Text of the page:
But supply management is the darling of Canada's powerful dairy lobby. Created more than 60 years ago, the system relies on price fixing and high tariff walls to stabilize income for roughly 12,000 dairy farmers, mostly in Ontario and Quebec. Essentially, provincial dairy commissions assign quotas to farmers and buy up all of their milk at a fixed price. To keep out foreign competition, Canada places import duties of more than 200 percent on skim milk, about 250 percent on cheese and almost 300 on butter.
The result is that Canadians pretty much only drink Canadian milk and pay up to $550 CAD ($435 US) more on their annual grocery bill, when protected eggs and poultry are factored in. Those additional costs disproportionately hit poor families, according to one report. Supply management has no doubt saved many a family farm (or, increasingly, a large agro-concern), but critics say it's little more than a monopoly that drives up costs for Canadians.
Needless to say, the dairy farmers aren't ready to see their lucrative system come under threat, whatever the cattlemen might want.
"We have different interests," says Yves Leduc, president of the Dairy Farmers of Canada. "The dairy, poultry, and egg sectors are domestic oriented. From that perspective our objectives are to preserve the supply management system."
Leduc says his members are "preoccupied" by the pressure coming from New Zealand and the US. But he doesn't think that Canada should give into pressure from other countries to make changes that could jeopardize the system. He sees it as a matter of national sovereignty.
"Supply management is domestic policy," says Leduc, "and it's the right of Canada to decide on its own domestic policy."
Despite the Harper government's determination to conclude as many trade deals as possible, the dairy farmers' concerns seem to have had a big impact on Canada's negotiating position. The prime minister and the minister of international trade have repeatedly said that they will defend supply management in trade talks.
How did milk become such a key concern for the Harper government? The dairy sector is a multi-billion dollar industry, and all that milk money has given dairy farmers a lot of clout on Parliament Hill. One report estimated the industry spends $100 million ($80 million US) on lobbying. In the last six months alone, DFC representatives met with MPs and bureaucrats on "international trade" issues 12 times, according to the National Registry of Lobbyists.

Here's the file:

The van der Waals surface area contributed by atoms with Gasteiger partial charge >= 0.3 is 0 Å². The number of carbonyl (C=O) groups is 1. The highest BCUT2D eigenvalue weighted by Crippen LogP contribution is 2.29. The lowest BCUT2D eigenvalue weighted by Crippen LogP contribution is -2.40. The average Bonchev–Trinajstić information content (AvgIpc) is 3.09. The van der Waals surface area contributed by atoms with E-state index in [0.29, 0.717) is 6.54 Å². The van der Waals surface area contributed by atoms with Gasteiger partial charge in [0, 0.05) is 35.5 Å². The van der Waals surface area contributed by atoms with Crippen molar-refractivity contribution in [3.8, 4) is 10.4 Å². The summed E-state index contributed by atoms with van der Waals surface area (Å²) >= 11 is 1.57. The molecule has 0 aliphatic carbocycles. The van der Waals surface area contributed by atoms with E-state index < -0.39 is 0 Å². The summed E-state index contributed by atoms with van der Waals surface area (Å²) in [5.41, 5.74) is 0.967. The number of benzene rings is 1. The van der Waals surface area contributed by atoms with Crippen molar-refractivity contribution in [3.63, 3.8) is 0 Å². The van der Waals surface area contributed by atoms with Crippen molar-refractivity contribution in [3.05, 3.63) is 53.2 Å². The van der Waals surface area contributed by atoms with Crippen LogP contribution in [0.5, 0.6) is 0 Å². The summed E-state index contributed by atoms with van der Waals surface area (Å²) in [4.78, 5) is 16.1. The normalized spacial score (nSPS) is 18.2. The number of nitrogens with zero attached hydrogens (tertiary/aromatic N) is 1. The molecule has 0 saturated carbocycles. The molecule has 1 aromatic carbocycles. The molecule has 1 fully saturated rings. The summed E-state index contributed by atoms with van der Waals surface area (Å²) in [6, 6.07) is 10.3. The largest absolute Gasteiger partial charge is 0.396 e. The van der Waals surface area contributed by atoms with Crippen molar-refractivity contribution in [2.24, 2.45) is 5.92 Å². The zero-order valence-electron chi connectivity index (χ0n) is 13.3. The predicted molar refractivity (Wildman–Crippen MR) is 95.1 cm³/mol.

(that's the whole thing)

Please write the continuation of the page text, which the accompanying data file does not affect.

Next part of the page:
Election regulations limit contributions lobby groups can make to federal campaigns, but dairy farmers can still work to mobilize Ontario farmers, who form a crucial part of the Conservative party's base — just as a fall election nears.
The cattlemen have been even busier in Ottawa, with 52 international trade-related visits recorded in the lobbyist registry this year.
There might be room for a compromise. In 2013, Canada convinced the EU to sign a free trade agreement by agreeing to quotas that still left supply management intact, while doubling the amount of European cheese imports. Those measures didn't destroy the system, but they did increase competition and reduce the market share of Canadian cheesemakers.
The government may be preparing to offer a compensation deal to dairy and poultry farmers, according to a Globe and Mail report citing confidential government sources.
"Canada makes no apologies for ensuring that any deal reached is in our best interests," a spokesman for the Canadian trade minister told VICE News. "Our goal is to secure balanced outcomes that benefit all sectors of our economy, across all regions of our country."
The Dairy Farmers of Canada have heard nothing of a compensation offer, according to Leduc, who says they have "no reason to question the commitment of the Canadian government" to supply management. Still, if import quotas are further loosened, he says they'd seek compensation at a value equivalent to their losses.
And if that happens, Canada's place in the TPP would seem all but assured.
Follow Arthur White on Twitter: @jjjarthur